Finding Your Creative Side
Branching out into a new product category like promotional items may be intimidating, but it’s far from impossible, and a little education can go a long way. Since you’re already excelling at print, up your game by offering combinations of print and promo in your next sales pitch. We spoke to Stephanie Friedman, vice president of marketing for City Paper Company, Birmingham, Ala., who shared some tips on how to make your endeavor into promo a successful one.
Print+Promo (P+P): What advice do you have for print distributors who want to start selling promo items as well?
Stephanie Friedman (SF): Print distributors must first and foremost educate themselves on the promo industry. While there are many crossover products and similarities, there are many differences in the way products are priced and printed. It’s imperative to understand the buyers of promotional products and how they buy, as the process is often different. Promotional marketing buyers are typically buying off of a marketing calendar specific to events and initiatives. Print can often be tied into these purchases as well, creating a perfect opportunity to capture more spend.
P+P: Are there certain industries where the combo works better or are there go-to promo items that pair well with print?
SF: Print and promo can pair well in virtually any industry as they do often go hand-in-hand, for example, a direct mail piece with a magnet included or a trade show giveaway bag with collateral kitted inside. You often see wide-format graphic signage at charity runs as participants run underneath wearing the sponsorship T-shirts. The possibilities are truly endless and not presenting these options together is truly leaving dollars on the table.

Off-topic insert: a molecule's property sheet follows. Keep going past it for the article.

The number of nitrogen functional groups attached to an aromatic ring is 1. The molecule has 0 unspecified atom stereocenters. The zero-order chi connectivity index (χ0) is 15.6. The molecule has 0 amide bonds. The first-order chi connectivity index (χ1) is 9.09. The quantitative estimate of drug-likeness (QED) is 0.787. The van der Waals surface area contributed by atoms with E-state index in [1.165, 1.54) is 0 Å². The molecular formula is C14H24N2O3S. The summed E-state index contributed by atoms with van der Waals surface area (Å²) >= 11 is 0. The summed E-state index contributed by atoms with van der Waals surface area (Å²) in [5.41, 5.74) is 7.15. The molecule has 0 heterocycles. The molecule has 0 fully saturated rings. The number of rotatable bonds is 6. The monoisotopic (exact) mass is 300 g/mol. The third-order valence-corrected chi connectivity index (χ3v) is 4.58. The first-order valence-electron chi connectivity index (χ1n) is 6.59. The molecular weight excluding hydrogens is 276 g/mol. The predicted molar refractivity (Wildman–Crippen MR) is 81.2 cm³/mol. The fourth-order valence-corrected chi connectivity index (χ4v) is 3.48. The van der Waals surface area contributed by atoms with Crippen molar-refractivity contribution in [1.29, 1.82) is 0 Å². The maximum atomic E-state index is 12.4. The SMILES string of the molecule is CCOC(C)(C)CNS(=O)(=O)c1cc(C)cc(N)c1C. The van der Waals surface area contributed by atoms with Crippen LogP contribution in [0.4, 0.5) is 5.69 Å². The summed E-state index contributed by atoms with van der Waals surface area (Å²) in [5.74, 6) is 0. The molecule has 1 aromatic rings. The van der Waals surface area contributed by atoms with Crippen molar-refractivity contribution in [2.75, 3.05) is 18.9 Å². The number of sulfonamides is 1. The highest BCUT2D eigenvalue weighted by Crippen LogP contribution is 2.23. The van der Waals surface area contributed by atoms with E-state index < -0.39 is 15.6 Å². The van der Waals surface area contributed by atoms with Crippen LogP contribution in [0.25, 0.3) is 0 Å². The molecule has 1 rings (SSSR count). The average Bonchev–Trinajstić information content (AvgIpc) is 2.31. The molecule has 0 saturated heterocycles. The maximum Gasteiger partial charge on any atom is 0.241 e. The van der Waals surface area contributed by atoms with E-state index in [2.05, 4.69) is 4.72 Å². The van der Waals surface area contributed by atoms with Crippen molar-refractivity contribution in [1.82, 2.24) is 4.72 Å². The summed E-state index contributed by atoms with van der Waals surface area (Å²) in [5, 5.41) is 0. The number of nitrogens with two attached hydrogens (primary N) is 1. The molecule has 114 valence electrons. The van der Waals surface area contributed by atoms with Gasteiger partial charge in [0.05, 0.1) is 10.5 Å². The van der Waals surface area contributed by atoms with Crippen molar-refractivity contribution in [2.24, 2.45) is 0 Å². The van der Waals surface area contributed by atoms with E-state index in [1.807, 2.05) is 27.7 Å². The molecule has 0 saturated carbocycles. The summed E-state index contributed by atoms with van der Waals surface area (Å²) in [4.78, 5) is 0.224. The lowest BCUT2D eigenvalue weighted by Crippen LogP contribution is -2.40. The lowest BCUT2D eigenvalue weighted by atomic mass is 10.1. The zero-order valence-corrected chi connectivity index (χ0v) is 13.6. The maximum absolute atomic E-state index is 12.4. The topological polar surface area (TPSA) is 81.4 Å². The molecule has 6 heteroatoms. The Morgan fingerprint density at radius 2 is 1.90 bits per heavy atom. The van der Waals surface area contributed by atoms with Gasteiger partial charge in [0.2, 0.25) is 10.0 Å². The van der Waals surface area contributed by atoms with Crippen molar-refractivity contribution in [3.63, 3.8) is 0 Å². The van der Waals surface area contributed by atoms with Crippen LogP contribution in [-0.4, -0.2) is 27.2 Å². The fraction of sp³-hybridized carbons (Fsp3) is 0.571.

P+P: How can distributors ensure they are presenting a creative campaign when pairing both print and promo?
SF: Start by asking the appropriate discovery questions. Understand the budget and requests of the project. What needs need to be met? What are the goals of the campaign? What is the desired outcome?
The most successful promotional reps will then share this information with our preferred suppliers who then assist us in developing creative campaigns based on their knowledge and experience in working with similar companies and vertical markets. Creativity is so important, but it means little if it does not help achieve the desired return on investment and outcome.
P+P: Should the approach differ when trying to sell the combo campaign to a long-term, print-only client?
SF: It depends on the client. Does the client buy only print? If they do, you need to engage their assistance in networking with the actual promo buyer and get them together in the same room. If the client buys both print and promo or is now open to buying promotional products, the process is really about asking questions, uncovering needs and providing creative solutions with print and promo products that pair well together. For example, a human resources department that prints and distributes employee handbooks to new employees may not even realize the benefit of handing those books out in a branded padfolio, which could provide a welcoming feeling to a newcomer. The process remains the same as it would when you ask questions about printing the employee handbook—the main difference here is that you are showing them new and innovative ways to package, distribute or present the printed items.
P+P: Can you discuss a successful campaign featuring print and promo?
SF: Recently, one of our sales reps, Dave Crucefix, produced a project for a customer’s platinum-level clients. The project included a custom converted envelope with a personalized letter, brochure, contact card, a custom Post-it notepad, custom window clings and a branded pen all inside of the envelope. Dave worked with the buyer to ensure that every component matched perfectly and all coordinated together. All products came from different vendors, but all looked as though it ran through one facility. The client wanted to notify their platinum-level clients of the new program changes and needed to ensure that they captured their attention.
Amanda L. Cole is the editor-in-chief of NonProfit PRO. She was formerly editor-in-chief of special projects for NonProfit PRO's sister publication, Promo Marketing. Contact her at firstname.lastname@example.org.